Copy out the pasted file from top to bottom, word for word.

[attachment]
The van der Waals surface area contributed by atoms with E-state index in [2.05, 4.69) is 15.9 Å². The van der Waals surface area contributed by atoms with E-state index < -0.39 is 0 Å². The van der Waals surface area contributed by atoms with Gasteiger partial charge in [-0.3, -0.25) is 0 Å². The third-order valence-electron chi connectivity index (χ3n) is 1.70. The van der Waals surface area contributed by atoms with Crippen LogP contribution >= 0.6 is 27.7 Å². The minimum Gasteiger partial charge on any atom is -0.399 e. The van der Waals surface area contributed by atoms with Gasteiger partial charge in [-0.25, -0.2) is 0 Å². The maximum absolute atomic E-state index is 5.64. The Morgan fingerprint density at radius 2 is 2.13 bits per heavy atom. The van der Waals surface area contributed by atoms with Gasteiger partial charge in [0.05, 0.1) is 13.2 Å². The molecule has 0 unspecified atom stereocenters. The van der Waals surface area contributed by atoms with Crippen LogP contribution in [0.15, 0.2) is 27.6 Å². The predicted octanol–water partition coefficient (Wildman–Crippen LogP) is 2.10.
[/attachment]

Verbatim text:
The van der Waals surface area contributed by atoms with E-state index in [2.05, 4.69) is 15.9 Å². The van der Waals surface area contributed by atoms with E-state index < -0.39 is 0 Å². The van der Waals surface area contributed by atoms with Gasteiger partial charge in [-0.3, -0.25) is 0 Å². The third-order valence-electron chi connectivity index (χ3n) is 1.70. The van der Waals surface area contributed by atoms with Crippen LogP contribution >= 0.6 is 27.7 Å². The minimum Gasteiger partial charge on any atom is -0.399 e. The van der Waals surface area contributed by atoms with Gasteiger partial charge in [-0.25, -0.2) is 0 Å². The maximum absolute atomic E-state index is 5.64. The Morgan fingerprint density at radius 2 is 2.13 bits per heavy atom. The van der Waals surface area contributed by atoms with Gasteiger partial charge in [0.05, 0.1) is 13.2 Å². The molecule has 0 unspecified atom stereocenters. The van der Waals surface area contributed by atoms with Crippen LogP contribution in [0.15, 0.2) is 27.6 Å². The predicted octanol–water partition coefficient (Wildman–Crippen LogP) is 2.10.